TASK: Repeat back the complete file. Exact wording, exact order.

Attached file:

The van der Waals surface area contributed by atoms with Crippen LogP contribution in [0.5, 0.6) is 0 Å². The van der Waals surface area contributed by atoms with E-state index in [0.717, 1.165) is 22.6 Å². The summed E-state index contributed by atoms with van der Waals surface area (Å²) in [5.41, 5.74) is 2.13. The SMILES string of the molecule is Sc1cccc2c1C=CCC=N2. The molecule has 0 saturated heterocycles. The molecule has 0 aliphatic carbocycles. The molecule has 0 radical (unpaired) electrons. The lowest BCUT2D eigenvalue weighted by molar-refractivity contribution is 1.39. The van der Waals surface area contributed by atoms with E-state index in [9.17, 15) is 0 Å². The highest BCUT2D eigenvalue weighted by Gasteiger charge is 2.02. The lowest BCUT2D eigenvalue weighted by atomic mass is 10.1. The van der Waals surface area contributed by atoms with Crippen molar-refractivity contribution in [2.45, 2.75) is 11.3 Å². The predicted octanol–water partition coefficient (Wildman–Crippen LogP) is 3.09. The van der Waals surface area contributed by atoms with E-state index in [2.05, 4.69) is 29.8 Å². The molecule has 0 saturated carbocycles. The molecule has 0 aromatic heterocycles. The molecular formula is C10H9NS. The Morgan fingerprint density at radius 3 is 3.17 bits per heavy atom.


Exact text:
The van der Waals surface area contributed by atoms with Crippen LogP contribution in [0.5, 0.6) is 0 Å². The van der Waals surface area contributed by atoms with E-state index in [0.717, 1.165) is 22.6 Å². The summed E-state index contributed by atoms with van der Waals surface area (Å²) in [5.41, 5.74) is 2.13. The SMILES string of the molecule is Sc1cccc2c1C=CCC=N2. The molecule has 0 saturated heterocycles. The molecule has 0 aliphatic carbocycles. The molecule has 0 radical (unpaired) electrons. The lowest BCUT2D eigenvalue weighted by molar-refractivity contribution is 1.39. The van der Waals surface area contributed by atoms with E-state index in [9.17, 15) is 0 Å². The highest BCUT2D eigenvalue weighted by Gasteiger charge is 2.02. The lowest BCUT2D eigenvalue weighted by atomic mass is 10.1. The van der Waals surface area contributed by atoms with Crippen molar-refractivity contribution in [2.45, 2.75) is 11.3 Å². The predicted octanol–water partition coefficient (Wildman–Crippen LogP) is 3.09. The van der Waals surface area contributed by atoms with E-state index in [2.05, 4.69) is 29.8 Å². The molecule has 0 saturated carbocycles. The molecule has 0 aromatic heterocycles. The molecular formula is C10H9NS. The Morgan fingerprint density at radius 3 is 3.17 bits per heavy atom.